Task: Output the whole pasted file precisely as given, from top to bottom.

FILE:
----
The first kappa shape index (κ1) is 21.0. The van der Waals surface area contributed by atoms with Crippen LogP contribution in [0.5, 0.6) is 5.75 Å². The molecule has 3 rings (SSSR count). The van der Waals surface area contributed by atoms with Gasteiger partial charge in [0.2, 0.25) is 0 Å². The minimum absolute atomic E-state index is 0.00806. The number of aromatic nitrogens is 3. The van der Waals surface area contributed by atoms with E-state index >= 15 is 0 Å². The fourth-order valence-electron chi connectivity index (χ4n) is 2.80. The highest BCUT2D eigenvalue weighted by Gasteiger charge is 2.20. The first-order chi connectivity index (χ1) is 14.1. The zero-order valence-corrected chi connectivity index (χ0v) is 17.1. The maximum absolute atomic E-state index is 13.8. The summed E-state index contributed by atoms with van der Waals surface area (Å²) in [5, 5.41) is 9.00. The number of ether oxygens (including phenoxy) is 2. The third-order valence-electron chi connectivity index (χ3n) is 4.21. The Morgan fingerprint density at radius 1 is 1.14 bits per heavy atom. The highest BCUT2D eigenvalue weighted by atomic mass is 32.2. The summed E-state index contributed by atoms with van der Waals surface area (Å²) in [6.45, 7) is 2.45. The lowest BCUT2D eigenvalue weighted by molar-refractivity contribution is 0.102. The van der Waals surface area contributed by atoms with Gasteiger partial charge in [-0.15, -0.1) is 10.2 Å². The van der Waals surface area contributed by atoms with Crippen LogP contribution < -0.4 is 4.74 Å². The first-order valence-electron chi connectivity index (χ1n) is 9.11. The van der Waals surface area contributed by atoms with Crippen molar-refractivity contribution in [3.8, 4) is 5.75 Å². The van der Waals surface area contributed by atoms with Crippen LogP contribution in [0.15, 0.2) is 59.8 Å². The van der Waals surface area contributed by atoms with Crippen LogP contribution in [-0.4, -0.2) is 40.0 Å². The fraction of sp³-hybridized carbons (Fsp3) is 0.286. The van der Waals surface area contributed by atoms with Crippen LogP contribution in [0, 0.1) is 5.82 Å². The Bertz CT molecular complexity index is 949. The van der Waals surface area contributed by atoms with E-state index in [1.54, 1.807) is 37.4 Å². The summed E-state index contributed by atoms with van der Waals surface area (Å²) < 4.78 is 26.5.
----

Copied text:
The first kappa shape index (κ1) is 21.0. The van der Waals surface area contributed by atoms with Crippen LogP contribution in [0.5, 0.6) is 5.75 Å². The molecule has 3 rings (SSSR count). The van der Waals surface area contributed by atoms with Gasteiger partial charge in [0.2, 0.25) is 0 Å². The minimum absolute atomic E-state index is 0.00806. The number of aromatic nitrogens is 3. The van der Waals surface area contributed by atoms with E-state index >= 15 is 0 Å². The fourth-order valence-electron chi connectivity index (χ4n) is 2.80. The highest BCUT2D eigenvalue weighted by Gasteiger charge is 2.20. The first-order chi connectivity index (χ1) is 14.1. The zero-order valence-corrected chi connectivity index (χ0v) is 17.1. The maximum absolute atomic E-state index is 13.8. The summed E-state index contributed by atoms with van der Waals surface area (Å²) in [5, 5.41) is 9.00. The number of ether oxygens (including phenoxy) is 2. The third-order valence-electron chi connectivity index (χ3n) is 4.21. The Morgan fingerprint density at radius 1 is 1.14 bits per heavy atom. The highest BCUT2D eigenvalue weighted by atomic mass is 32.2. The summed E-state index contributed by atoms with van der Waals surface area (Å²) in [6.45, 7) is 2.45. The lowest BCUT2D eigenvalue weighted by molar-refractivity contribution is 0.102. The van der Waals surface area contributed by atoms with Gasteiger partial charge in [-0.15, -0.1) is 10.2 Å². The van der Waals surface area contributed by atoms with Crippen LogP contribution < -0.4 is 4.74 Å². The first-order valence-electron chi connectivity index (χ1n) is 9.11. The van der Waals surface area contributed by atoms with Crippen molar-refractivity contribution in [3.8, 4) is 5.75 Å². The van der Waals surface area contributed by atoms with Crippen LogP contribution in [0.15, 0.2) is 59.8 Å². The van der Waals surface area contributed by atoms with Crippen LogP contribution in [-0.4, -0.2) is 40.0 Å². The fraction of sp³-hybridized carbons (Fsp3) is 0.286. The van der Waals surface area contributed by atoms with Crippen LogP contribution in [0, 0.1) is 5.82 Å². The Bertz CT molecular complexity index is 949. The van der Waals surface area contributed by atoms with E-state index in [1.54, 1.807) is 37.4 Å². The summed E-state index contributed by atoms with van der Waals surface area (Å²) < 4.78 is 26.5.